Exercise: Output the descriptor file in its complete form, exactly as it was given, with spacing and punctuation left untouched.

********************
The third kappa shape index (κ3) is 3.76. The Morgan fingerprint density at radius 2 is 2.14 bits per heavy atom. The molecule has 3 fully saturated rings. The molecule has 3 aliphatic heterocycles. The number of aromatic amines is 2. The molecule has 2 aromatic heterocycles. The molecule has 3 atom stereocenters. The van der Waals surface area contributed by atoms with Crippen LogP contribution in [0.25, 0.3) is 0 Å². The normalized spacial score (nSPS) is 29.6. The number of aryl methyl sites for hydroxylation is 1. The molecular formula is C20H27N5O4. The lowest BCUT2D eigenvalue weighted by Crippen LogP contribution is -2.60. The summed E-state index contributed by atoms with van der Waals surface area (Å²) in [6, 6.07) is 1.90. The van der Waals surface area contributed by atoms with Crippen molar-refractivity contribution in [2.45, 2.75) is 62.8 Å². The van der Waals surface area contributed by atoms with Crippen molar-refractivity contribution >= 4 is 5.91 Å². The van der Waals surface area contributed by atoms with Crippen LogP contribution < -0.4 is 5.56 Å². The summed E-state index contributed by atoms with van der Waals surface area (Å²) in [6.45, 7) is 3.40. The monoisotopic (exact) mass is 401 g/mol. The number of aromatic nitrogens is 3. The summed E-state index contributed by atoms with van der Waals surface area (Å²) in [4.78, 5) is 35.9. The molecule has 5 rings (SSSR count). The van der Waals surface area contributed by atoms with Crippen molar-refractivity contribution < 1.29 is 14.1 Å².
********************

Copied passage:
The third kappa shape index (κ3) is 3.76. The Morgan fingerprint density at radius 2 is 2.14 bits per heavy atom. The molecule has 3 fully saturated rings. The molecule has 3 aliphatic heterocycles. The number of aromatic amines is 2. The molecule has 2 aromatic heterocycles. The molecule has 3 atom stereocenters. The van der Waals surface area contributed by atoms with Crippen LogP contribution in [0.25, 0.3) is 0 Å². The normalized spacial score (nSPS) is 29.6. The number of aryl methyl sites for hydroxylation is 1. The molecular formula is C20H27N5O4. The lowest BCUT2D eigenvalue weighted by Crippen LogP contribution is -2.60. The summed E-state index contributed by atoms with van der Waals surface area (Å²) in [6, 6.07) is 1.90. The van der Waals surface area contributed by atoms with Crippen molar-refractivity contribution in [2.45, 2.75) is 62.8 Å². The van der Waals surface area contributed by atoms with Crippen molar-refractivity contribution >= 4 is 5.91 Å². The van der Waals surface area contributed by atoms with Crippen LogP contribution < -0.4 is 5.56 Å². The summed E-state index contributed by atoms with van der Waals surface area (Å²) in [6.45, 7) is 3.40. The monoisotopic (exact) mass is 401 g/mol. The number of aromatic nitrogens is 3. The summed E-state index contributed by atoms with van der Waals surface area (Å²) in [4.78, 5) is 35.9. The molecule has 5 rings (SSSR count). The van der Waals surface area contributed by atoms with Crippen molar-refractivity contribution < 1.29 is 14.1 Å².